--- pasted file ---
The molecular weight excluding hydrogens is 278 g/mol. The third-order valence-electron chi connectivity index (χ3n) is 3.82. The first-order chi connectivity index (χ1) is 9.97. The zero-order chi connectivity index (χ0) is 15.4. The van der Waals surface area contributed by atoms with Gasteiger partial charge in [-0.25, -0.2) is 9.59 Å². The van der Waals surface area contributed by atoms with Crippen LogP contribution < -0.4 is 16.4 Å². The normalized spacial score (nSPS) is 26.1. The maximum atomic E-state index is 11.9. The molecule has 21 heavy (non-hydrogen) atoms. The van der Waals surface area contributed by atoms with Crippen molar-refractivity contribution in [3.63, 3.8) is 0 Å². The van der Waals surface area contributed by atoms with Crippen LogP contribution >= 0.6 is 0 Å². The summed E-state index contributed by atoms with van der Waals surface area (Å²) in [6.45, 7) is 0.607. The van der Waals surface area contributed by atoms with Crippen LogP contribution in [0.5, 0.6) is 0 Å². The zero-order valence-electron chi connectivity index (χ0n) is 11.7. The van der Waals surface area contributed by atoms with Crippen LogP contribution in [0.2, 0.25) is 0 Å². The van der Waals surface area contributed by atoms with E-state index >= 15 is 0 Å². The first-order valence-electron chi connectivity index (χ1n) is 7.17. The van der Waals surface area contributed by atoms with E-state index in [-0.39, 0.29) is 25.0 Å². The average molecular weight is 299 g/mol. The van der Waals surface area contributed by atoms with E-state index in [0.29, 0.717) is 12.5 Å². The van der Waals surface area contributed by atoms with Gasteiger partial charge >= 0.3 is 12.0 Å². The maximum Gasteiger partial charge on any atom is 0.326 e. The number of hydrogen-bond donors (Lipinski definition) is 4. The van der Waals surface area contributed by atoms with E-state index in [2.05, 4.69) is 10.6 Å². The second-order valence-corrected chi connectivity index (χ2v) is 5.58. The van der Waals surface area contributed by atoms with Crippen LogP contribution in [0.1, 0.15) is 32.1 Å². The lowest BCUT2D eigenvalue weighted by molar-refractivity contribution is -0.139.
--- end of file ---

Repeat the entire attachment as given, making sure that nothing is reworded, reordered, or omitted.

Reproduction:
The molecular weight excluding hydrogens is 278 g/mol. The third-order valence-electron chi connectivity index (χ3n) is 3.82. The first-order chi connectivity index (χ1) is 9.97. The zero-order chi connectivity index (χ0) is 15.4. The van der Waals surface area contributed by atoms with Gasteiger partial charge in [-0.25, -0.2) is 9.59 Å². The van der Waals surface area contributed by atoms with Crippen LogP contribution < -0.4 is 16.4 Å². The normalized spacial score (nSPS) is 26.1. The maximum atomic E-state index is 11.9. The molecule has 21 heavy (non-hydrogen) atoms. The van der Waals surface area contributed by atoms with Crippen molar-refractivity contribution in [3.63, 3.8) is 0 Å². The van der Waals surface area contributed by atoms with Crippen LogP contribution >= 0.6 is 0 Å². The summed E-state index contributed by atoms with van der Waals surface area (Å²) in [6.45, 7) is 0.607. The van der Waals surface area contributed by atoms with Crippen LogP contribution in [0.5, 0.6) is 0 Å². The zero-order valence-electron chi connectivity index (χ0n) is 11.7. The van der Waals surface area contributed by atoms with Crippen LogP contribution in [0.2, 0.25) is 0 Å². The van der Waals surface area contributed by atoms with E-state index >= 15 is 0 Å². The first-order valence-electron chi connectivity index (χ1n) is 7.17. The van der Waals surface area contributed by atoms with E-state index in [-0.39, 0.29) is 25.0 Å². The average molecular weight is 299 g/mol. The van der Waals surface area contributed by atoms with E-state index in [0.29, 0.717) is 12.5 Å². The van der Waals surface area contributed by atoms with Gasteiger partial charge >= 0.3 is 12.0 Å². The maximum Gasteiger partial charge on any atom is 0.326 e. The number of hydrogen-bond donors (Lipinski definition) is 4. The van der Waals surface area contributed by atoms with E-state index in [2.05, 4.69) is 10.6 Å². The second-order valence-corrected chi connectivity index (χ2v) is 5.58. The van der Waals surface area contributed by atoms with Crippen LogP contribution in [0.1, 0.15) is 32.1 Å². The lowest BCUT2D eigenvalue weighted by molar-refractivity contribution is -0.139.